Is this not the brazen and outright arrogant attitude we witness from the false teachers and wolves in our midst today? They have the unmitigated gall to tell us that we have the authority to work out one-sided deals with the Sovereign LORD and demand that our desires and wants are to be granted by Him as if He were some kind of butler. These thieves show absolutely no fear, love, or gratitude towards God or His gift of salvation and mercy through the cross. There is also no desire to serve Him nor submit to His leadership and direction. There are far too many instances and examples of this blatant disrespect and lack of reverence towards the Holy One by them and those who follow their blasphemous and degrading lifestyle and teachings. It will not end well for them on the Day of Judgment.

The complaint by the older son is an indirect warning from Jesus to the Pharisees that they are showing this attitude and need to repent and come back to the love of God. The tragedy is that their hatred for Jesus and desire to get rid of Him shows that they had shut their minds and hearts to any reconciliation and relationship to God that they tended to outwardly confess. Jesus concludes this parable by switching our attention to the attitude and graciousness of the father, who obviously represents the Heavenly Father and His feelings towards His people. It should have been clear to everyone there, especially the Pharisees, that neither son deserved anything due to their prodigal behavior and bad attitude towards their father.

They forgot that he had been their source of the privileges they took for granted as well as a role model of patience, obvious love and authentic concern. He continually demonstrated this in his reaction to each of his son’s reprehensible behaviors. The father does not show anger or the desire to punish them. He shows each of them undeserved mercy and that he was ready to welcome them back into his loving embrace and to assure them that they would be a part of the family for all time. In his remarks to the older son, the father is saying to him that he would have given the same party and honor to him if he had gone to the far country, only to return humble and repentant as did his younger brother.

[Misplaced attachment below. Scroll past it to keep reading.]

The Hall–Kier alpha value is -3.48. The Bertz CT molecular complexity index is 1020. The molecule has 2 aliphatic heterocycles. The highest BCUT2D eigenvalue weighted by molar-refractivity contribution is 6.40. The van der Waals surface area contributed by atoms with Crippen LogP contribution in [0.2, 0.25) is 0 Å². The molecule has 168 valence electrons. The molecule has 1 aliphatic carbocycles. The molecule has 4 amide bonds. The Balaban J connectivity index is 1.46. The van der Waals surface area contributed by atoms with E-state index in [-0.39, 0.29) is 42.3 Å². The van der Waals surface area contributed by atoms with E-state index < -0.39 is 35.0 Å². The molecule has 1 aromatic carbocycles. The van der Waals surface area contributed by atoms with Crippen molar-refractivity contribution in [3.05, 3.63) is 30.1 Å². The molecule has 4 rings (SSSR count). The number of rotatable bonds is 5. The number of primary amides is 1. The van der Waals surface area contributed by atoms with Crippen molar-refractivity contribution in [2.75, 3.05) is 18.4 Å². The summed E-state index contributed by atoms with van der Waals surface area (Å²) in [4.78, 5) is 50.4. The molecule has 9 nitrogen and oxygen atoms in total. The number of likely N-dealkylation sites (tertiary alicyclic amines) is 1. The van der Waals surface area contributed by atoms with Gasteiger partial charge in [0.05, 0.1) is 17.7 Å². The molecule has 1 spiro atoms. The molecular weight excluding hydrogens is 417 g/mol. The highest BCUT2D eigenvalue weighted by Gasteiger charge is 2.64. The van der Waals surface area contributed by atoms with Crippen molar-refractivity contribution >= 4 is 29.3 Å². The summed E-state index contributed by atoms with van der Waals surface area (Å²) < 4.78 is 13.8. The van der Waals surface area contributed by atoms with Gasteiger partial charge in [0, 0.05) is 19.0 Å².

What a wonderful portrait of the love of God for His crown jewel of creation! This story represents us and our sinful, arrogant attitude, having an inward desire to get as far away as we can from any relationship or expectation that the Sovereign LORD has for us if we will but bow the knee to Him. We do not want to hear anything from Him, and we show our wicked and stubborn behavior every day by thinking that we have everything under control and that we do not need Him. Circumstances are all too clear that the condition in which the world finds itself refutes that self-centered mindset. We have absolutely no way of correcting the situation in our own strength, nor can we ever redeem ourselves due to our wicked, corrupt nature of which the Scriptures clearly present (Romans 1:18-32, 3:10-18), like it or not.

Through the sacrificial work of Jesus Christ’s suffering and death on the cross as the perfect sacrifice for our sins and the ONLY means of redemption given by God (John 14:6; Acts 4:12; Romans 10:9-10; 1 Timothy 1:15, 2:5; Hebrews 7:25), we can have our sins forgiven and cast aside for all time (Psalm 103:11-12), and we will be given a place in heaven with Him for all time (Revelation, Chapters 21, 22). Do not let this opportunity to come home to the mercy and love of God pass you by, as there is no guarantee that we will be here tomorrow (James 4:13-15). This is the time, here and now, to be reconciled with God through surrendering your life to Jesus Christ as Lord and Savior (2 Corinthians 6:2; Philippians 2:9-11). Leave the pigpen of sin behind and come home to the loving embrace of our great God and Savior. He is waiting with the robe, ring, and party.